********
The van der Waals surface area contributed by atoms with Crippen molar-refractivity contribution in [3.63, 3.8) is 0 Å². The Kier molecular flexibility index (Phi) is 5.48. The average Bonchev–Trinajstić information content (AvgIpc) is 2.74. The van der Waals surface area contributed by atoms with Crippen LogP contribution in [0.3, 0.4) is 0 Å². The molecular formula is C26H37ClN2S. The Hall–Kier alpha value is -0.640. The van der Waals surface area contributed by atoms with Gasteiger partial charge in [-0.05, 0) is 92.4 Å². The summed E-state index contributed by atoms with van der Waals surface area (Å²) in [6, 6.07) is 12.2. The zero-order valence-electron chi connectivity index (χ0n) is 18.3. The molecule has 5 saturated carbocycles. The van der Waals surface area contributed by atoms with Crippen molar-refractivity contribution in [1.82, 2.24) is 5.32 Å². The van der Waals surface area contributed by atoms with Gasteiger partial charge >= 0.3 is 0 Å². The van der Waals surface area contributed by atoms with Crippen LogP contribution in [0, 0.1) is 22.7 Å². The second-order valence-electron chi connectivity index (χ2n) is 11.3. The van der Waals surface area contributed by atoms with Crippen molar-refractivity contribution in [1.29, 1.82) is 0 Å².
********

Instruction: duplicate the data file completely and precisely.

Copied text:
The van der Waals surface area contributed by atoms with Crippen molar-refractivity contribution in [3.63, 3.8) is 0 Å². The Kier molecular flexibility index (Phi) is 5.48. The average Bonchev–Trinajstić information content (AvgIpc) is 2.74. The van der Waals surface area contributed by atoms with Crippen LogP contribution in [0.3, 0.4) is 0 Å². The molecular formula is C26H37ClN2S. The Hall–Kier alpha value is -0.640. The van der Waals surface area contributed by atoms with Gasteiger partial charge in [-0.05, 0) is 92.4 Å². The summed E-state index contributed by atoms with van der Waals surface area (Å²) in [6, 6.07) is 12.2. The zero-order valence-electron chi connectivity index (χ0n) is 18.3. The molecule has 5 saturated carbocycles. The van der Waals surface area contributed by atoms with Crippen molar-refractivity contribution in [1.82, 2.24) is 5.32 Å². The van der Waals surface area contributed by atoms with Gasteiger partial charge >= 0.3 is 0 Å². The van der Waals surface area contributed by atoms with Crippen LogP contribution in [0, 0.1) is 22.7 Å². The second-order valence-electron chi connectivity index (χ2n) is 11.3. The van der Waals surface area contributed by atoms with Crippen molar-refractivity contribution in [1.29, 1.82) is 0 Å².